Public performance reporting is furthermore becoming big business for healthcare entrepreneurs. Castlight Health, with its $181 million in private capital backing, is viewed by some as the “Travelocity of healthcare.” Castlight calls its searchable databases “transparency portals” that allow consumers to understand, before they visit a care provider, what they will be paying and how the care provider ranks on quality and outcomes.

Finally, numerous unregulated Internet sites that employ methodologically questionable practices are reporting on healthcare performance. Many of these sources collect and publish subjective reports of care experiences, with little or no requirement that the reporter confirm the nature of the relationship that they have with the care provider.

Transparency and Key Stakeholders

The hospital that you work in expects you to know how it performs, and to help it improve in the areas over which you have influence. Hospitals monitor publicly reported data because their futures depend on strong performance. As of October 2012, hospital Medicare reimbursement is linked to publicly reported performance measures that were incorporated into CMS’ value-based purchasing (VBP) initiative. Furthermore, hospital market share will be increasingly dependent on performance transparency as consumers and patients utilize these data to make informed decisions about where to seek high-value healthcare.

Patients have a vested interest in knowing how their care providers perform. A recent study by PricewaterhouseCoopers reported that 72% of consumers ranked provider reputation and personal experience as the top drivers of provider choice.2 Furthermore, employers and patients increasingly are demanding access to care affordability information—an interest driven in large part by the increasing popularity of consumer-directed health insurance plans (CDHPs). Under CDHPs, patients save money on premiums in exchange for higher deductibles that are typically paired with healthcare spending accounts. The intent is to increase consumer engagement and awareness of the cost of routine healthcare expenses while protecting against the cost of catastrophic events. It is estimated that 15% to 20% of people with employer-sponsored health insurance are in high-deductible plans, and many believe CDHPs will soon make up the majority of employer-provided coverage.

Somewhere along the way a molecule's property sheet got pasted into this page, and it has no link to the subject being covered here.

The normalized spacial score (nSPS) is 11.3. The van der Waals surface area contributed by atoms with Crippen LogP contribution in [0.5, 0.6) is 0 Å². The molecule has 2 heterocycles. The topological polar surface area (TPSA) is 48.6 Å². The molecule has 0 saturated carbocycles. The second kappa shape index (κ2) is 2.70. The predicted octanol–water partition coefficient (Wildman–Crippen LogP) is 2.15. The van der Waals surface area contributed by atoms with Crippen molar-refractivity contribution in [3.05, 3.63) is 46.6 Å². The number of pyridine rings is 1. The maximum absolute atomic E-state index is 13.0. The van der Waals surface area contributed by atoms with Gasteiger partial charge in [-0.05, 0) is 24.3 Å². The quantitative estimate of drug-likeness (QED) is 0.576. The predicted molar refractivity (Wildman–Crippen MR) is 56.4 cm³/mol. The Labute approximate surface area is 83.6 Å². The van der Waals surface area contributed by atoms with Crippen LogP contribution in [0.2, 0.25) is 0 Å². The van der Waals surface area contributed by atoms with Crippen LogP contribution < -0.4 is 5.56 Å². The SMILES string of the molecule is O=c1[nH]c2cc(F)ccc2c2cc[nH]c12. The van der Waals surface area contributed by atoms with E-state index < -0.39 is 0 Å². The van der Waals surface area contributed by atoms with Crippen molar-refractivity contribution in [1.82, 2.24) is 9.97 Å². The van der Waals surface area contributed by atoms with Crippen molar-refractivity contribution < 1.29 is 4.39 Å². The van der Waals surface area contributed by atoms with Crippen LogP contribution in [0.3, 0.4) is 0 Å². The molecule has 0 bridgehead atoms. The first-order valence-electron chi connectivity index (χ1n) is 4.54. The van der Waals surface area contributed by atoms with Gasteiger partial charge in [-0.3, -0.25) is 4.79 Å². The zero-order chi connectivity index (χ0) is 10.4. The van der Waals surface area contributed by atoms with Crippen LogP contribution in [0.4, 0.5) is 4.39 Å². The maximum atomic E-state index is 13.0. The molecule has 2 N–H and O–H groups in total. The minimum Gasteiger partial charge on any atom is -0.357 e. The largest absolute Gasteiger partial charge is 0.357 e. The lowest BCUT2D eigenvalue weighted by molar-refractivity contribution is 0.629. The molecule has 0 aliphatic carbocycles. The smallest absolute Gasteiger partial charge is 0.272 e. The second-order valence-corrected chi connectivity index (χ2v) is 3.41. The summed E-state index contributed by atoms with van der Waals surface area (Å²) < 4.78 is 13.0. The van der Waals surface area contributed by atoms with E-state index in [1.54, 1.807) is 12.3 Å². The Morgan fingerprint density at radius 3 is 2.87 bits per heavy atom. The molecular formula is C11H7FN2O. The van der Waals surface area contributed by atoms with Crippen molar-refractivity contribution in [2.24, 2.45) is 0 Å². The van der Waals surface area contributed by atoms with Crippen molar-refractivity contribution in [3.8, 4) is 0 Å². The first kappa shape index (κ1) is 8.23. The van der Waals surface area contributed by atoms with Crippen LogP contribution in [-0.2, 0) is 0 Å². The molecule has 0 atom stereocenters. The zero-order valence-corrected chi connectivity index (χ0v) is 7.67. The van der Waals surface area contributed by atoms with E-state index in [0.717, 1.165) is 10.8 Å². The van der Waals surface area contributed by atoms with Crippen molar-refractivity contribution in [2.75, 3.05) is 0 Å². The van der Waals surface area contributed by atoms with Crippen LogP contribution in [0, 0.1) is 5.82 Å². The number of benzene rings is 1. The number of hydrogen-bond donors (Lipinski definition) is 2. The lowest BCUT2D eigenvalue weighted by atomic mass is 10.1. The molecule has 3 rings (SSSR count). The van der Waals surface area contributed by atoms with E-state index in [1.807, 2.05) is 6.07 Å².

Patients interested in knowing how individual doctors perform will soon have increased access to this type of information as well. For example, CMS also produces a Physician Compare website (www.medicare.gov/find-a-doctor) that offers performance information on individual doctors. Currently, Physician Compare has little detailed information. Expect this to change, however, as Medicare moves forward with developing valid and reliable individual physician performance metrics for its Physician Value-Based Payment Modifier (VBPM) program (see “A New Measuring Stick,”).

Under VBPM, doctors will have payment modifiers assigned to their Medicare professional fee claims that will adjust payments based on the value of care that they have delivered historically. For example, it is possible in the future that physicians failing to prescribe ace inhibitors to heart failure patients will be paid less than physicians who universally provide evidence-based, best-practice heart failure care. The measurement period for the calculation of these modifiers begins this year, and hospitalists need to be aware that their performance after this time period might affect the amount of Medicare professional fee reimbursement they receive in the future.

Conclusions

Public performance reporting is a keystone healthcare reform strategy that will influence the behavior and practice patterns of hospitals and hospitalists. Hospitalists should regularly review publicly reported healthcare performance data, and commit to working collaboratively with colleagues to capitalize on improvement opportunities suggested by these data.


Dr. Frost is president of SHM.

References

  1. Institute of Medicine. Best care at lower cost: The path to continuously learning health care in America. Institute of Medicine website. Available at: http://www.iom.edu/bestcare. Accessed Nov. 24, 2012.
  2. PricewaterhouseCoopers’ Health Research Institute. Customer experience in healthcare: the moment of truth. PricewaterhouseCoopers website. Available at: http://www.pwc.com/es_MX/mx/publicaciones/archivo/2012-09-customer-experience-healthcare.pdf. Accessed Nov. 25, 2012.